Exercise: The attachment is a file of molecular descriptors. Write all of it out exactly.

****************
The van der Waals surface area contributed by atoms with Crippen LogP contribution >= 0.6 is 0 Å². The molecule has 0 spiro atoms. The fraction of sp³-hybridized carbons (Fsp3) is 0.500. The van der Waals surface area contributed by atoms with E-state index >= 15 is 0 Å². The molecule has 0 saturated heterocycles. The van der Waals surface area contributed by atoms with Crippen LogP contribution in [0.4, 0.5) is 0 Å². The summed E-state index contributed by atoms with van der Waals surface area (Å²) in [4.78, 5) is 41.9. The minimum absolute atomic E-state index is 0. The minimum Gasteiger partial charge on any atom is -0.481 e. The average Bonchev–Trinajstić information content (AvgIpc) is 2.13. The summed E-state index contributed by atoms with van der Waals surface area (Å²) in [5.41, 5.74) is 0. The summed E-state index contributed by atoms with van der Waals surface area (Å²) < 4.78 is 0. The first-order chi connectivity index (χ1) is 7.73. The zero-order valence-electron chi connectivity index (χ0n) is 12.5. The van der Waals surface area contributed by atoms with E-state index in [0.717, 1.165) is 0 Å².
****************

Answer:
The van der Waals surface area contributed by atoms with Crippen LogP contribution >= 0.6 is 0 Å². The molecule has 0 spiro atoms. The fraction of sp³-hybridized carbons (Fsp3) is 0.500. The van der Waals surface area contributed by atoms with E-state index >= 15 is 0 Å². The molecule has 0 saturated heterocycles. The van der Waals surface area contributed by atoms with Crippen LogP contribution in [0.4, 0.5) is 0 Å². The summed E-state index contributed by atoms with van der Waals surface area (Å²) in [4.78, 5) is 41.9. The minimum absolute atomic E-state index is 0. The minimum Gasteiger partial charge on any atom is -0.481 e. The average Bonchev–Trinajstić information content (AvgIpc) is 2.13. The summed E-state index contributed by atoms with van der Waals surface area (Å²) in [5.41, 5.74) is 0. The summed E-state index contributed by atoms with van der Waals surface area (Å²) < 4.78 is 0. The first-order chi connectivity index (χ1) is 7.73. The zero-order valence-electron chi connectivity index (χ0n) is 12.5. The van der Waals surface area contributed by atoms with E-state index in [0.717, 1.165) is 0 Å².